"9th Circuit Finds Flaws in Robbery Conviction":
Courthouse News Service has this report
on a 6-to-5 en banc ruling
that the U.S. Court of Appeals for the Ninth Circuit
"Prisoner suing for conjugal visits with his wives; Pa. court says corrections officials must provide more evidence to justify policy against conjugal visits":
Peter Hall will have this article
in Wednesday's edition of The Morning Call of Allentown, Pennsylvania.
You can access today's ruling of a unanimous three-judge panel of the Commonwealth Court of Pennsylvania at this link.
"Inmate dies after botched execution; second execution stayed; According to a Corrections Department spokesman, all three drugs had been administered, but they did not have the desired effect":
The Oklahoman has a news update
that begins, "State Corrections Department officials stopped the execution of an inmate Tuesday after a botched lethal injection. Corrections Department Director Robert Patton later addressed members of the media, and announced after a blown vein, Lockett suffered a heart attack at 7:06 p.m., and was declared dead."
The Tulsa World has a news update headlined "Execution botched before inmate dies of heart attack; second execution postponed" that begins, "The execution of convicted killer Clayton Lockett was botched tonight at the Oklahoma State Penitentiary before he died of a massive heart attack. The event prompted officials to postpone a second execution scheduled for two hours later."
Erik Eckholm of The New York Times has a news update headlined "Oklahoma Stays Second Execution After First Is Botched."
And The Associated Press reports that "Man dies of heart attack after botched execution."
"Why can't SCOTUSblog get a credential? It's surprisingly hard to find out -- and the journalists making the rules are as open as Chick-fil-A on Sunday."
Jonathan Peters has this lengthy post
today at the "Behind the News" blog of Columbia Journalism Review.
On a related note, this blog's helpful "Chick-fil-A" pronunciation guide can be accessed here (hint: it rhymes with "Sunday").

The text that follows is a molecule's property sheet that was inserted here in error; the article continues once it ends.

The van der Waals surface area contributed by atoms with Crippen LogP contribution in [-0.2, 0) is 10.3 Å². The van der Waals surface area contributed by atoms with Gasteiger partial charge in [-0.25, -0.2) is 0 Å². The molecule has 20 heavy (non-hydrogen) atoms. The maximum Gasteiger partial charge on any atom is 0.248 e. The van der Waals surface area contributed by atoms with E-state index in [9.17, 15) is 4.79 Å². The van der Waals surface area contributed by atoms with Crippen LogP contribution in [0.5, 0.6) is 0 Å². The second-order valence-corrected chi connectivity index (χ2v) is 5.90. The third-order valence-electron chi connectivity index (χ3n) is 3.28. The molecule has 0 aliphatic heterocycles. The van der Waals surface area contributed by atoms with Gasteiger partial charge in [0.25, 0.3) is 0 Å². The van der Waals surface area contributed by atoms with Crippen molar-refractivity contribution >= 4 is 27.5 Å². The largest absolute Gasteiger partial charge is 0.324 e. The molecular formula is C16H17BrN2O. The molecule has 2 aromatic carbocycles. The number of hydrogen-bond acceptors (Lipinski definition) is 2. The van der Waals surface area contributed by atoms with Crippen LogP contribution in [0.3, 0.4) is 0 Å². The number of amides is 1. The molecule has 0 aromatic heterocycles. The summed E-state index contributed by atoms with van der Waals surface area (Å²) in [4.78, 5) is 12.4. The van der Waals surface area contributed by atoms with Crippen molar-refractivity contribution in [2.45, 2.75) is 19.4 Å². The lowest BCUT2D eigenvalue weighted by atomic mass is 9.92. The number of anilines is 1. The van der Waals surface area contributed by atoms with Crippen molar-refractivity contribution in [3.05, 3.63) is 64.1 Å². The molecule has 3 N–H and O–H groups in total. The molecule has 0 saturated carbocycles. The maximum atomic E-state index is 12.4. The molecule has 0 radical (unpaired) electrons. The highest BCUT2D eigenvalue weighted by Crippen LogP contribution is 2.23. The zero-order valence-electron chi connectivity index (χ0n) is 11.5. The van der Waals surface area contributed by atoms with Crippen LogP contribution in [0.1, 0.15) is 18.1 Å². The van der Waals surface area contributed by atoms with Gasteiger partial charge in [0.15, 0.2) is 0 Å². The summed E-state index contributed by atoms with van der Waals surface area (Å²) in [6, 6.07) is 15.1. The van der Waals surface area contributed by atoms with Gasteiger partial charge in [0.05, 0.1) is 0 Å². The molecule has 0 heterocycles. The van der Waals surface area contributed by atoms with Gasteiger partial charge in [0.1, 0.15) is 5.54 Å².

"Strange benchfellows, Ginsburg and Scalia star in U.S. courtroom drama":
Joan Biskupic of Reuters has this report
"Oklahoma Set for Double Execution Amid Storm Over Lethal-Drug Secrecy":
Erik Eckholm of The New York Times has this news update
"Ex-Supreme Court Justice Hathaway won't see early release from prison":
The Detroit News has an update
that begins, "Former state Supreme Court Justice Diane Hathaway lost her bid Tuesday to pop out of 'Camp Cupcake' early."
"In 9-0 vote, Supreme Court makes it easier to get fees in patent cases; Top patent court almost never makes bad actors pay; Supremes see it differently":
Joe Mullin of Ars Technica has this report
And Diane Bartz of Reuters reports that "U.S. high court takes up case involving ambiguous patents."
"Justices Seem Torn on Cellphone Warrants":
Adam Liptak will have this article
in Wednesday's edition of The New York Times.
David G. Savage of The Los Angeles Times has a news update headlined "Justices split on whether police can search cellphones during arrests."
Richard Wolf of USA Today reports that "Justices search for compromise on cellphone privacy."
Jess Bravin of The Wall Street Journal has a news update headlined "Supreme Court Is Wary of Warrantless Cellphone Searches." You can freely access the full text of the article via Google.
Josh Gerstein and Tal Kopan of Politico.com report that "Justices appear open to limits on cellphone searches."
Bill Mears of CNN.com reports that "Court seemingly at odds over cell phones and searches."
And at "The Volokh Conspiracy," Orin Kerr has a post titled "Initial impressions from the oral argument in the Supreme Court cell phone search cases."
"Justices consider no-warrant cellphone searches":
Mark Sherman of The Associated Press has this report
Greg Stohr of Bloomberg News reports that "Police Phone Searches Draw Privacy Concerns at High Court."
Lawrence Hurley of Reuters reports that "U.S. justices weigh limits to police cell phone searches."
At "The BLT: The Blog of Legal Times," Tony Mauro has a post titled "Justices Skeptical of Broad Power to Search Phones."
And at "SCOTUSblog," Lyle Denniston has a post titled "Argument analysis: Limiting a search? Sure, but how?"
You can access at this link the transcript of today's U.S. Supreme Court oral argument in Riley v. California, No. 13-132. And you can access at this link the transcript of today's oral argument in United States v. Wurie, No. 13-212.
In today's mail:
I received a copy of William Domnarski's new book, "Swimming in Deep Water: Lawyers, Judges, and Our Troubled Legal Profession
At his "Hercules and the Umpire" blog, Senior U.S. District Judge Richard G. Kopf recently had a post about the book titled "A beautiful book for the briefcase."
And the "Legal Writing Prof Blog" earlier this month had a post titled "A new book raises provocative points about legal writing."